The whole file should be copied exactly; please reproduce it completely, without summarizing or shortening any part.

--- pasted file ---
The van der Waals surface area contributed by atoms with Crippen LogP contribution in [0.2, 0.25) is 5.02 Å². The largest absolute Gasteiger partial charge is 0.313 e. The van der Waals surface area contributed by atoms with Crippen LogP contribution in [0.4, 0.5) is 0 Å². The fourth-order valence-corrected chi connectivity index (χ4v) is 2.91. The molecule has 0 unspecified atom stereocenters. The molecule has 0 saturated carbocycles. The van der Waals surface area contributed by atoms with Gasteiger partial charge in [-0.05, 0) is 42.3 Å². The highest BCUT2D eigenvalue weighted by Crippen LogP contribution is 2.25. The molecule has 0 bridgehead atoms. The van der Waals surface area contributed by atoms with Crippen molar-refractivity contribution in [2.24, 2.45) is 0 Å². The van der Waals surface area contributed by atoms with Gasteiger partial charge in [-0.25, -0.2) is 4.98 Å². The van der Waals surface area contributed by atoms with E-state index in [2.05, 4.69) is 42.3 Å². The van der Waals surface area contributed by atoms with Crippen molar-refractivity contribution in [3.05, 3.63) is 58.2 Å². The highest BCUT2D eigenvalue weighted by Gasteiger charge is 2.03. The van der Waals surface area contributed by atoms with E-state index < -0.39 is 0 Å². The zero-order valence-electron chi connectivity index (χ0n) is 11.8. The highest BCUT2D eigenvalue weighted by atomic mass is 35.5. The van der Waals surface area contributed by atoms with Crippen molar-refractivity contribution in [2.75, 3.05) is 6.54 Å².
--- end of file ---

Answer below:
The van der Waals surface area contributed by atoms with Crippen LogP contribution in [0.2, 0.25) is 5.02 Å². The largest absolute Gasteiger partial charge is 0.313 e. The van der Waals surface area contributed by atoms with Crippen LogP contribution in [0.4, 0.5) is 0 Å². The fourth-order valence-corrected chi connectivity index (χ4v) is 2.91. The molecule has 0 unspecified atom stereocenters. The molecule has 0 saturated carbocycles. The van der Waals surface area contributed by atoms with Gasteiger partial charge in [-0.05, 0) is 42.3 Å². The highest BCUT2D eigenvalue weighted by Crippen LogP contribution is 2.25. The molecule has 0 bridgehead atoms. The van der Waals surface area contributed by atoms with Crippen molar-refractivity contribution in [2.24, 2.45) is 0 Å². The van der Waals surface area contributed by atoms with Gasteiger partial charge in [-0.25, -0.2) is 4.98 Å². The van der Waals surface area contributed by atoms with E-state index in [2.05, 4.69) is 42.3 Å². The van der Waals surface area contributed by atoms with Crippen molar-refractivity contribution in [3.05, 3.63) is 58.2 Å². The highest BCUT2D eigenvalue weighted by Gasteiger charge is 2.03. The van der Waals surface area contributed by atoms with E-state index < -0.39 is 0 Å². The zero-order valence-electron chi connectivity index (χ0n) is 11.8. The highest BCUT2D eigenvalue weighted by atomic mass is 35.5. The van der Waals surface area contributed by atoms with Crippen molar-refractivity contribution in [2.75, 3.05) is 6.54 Å².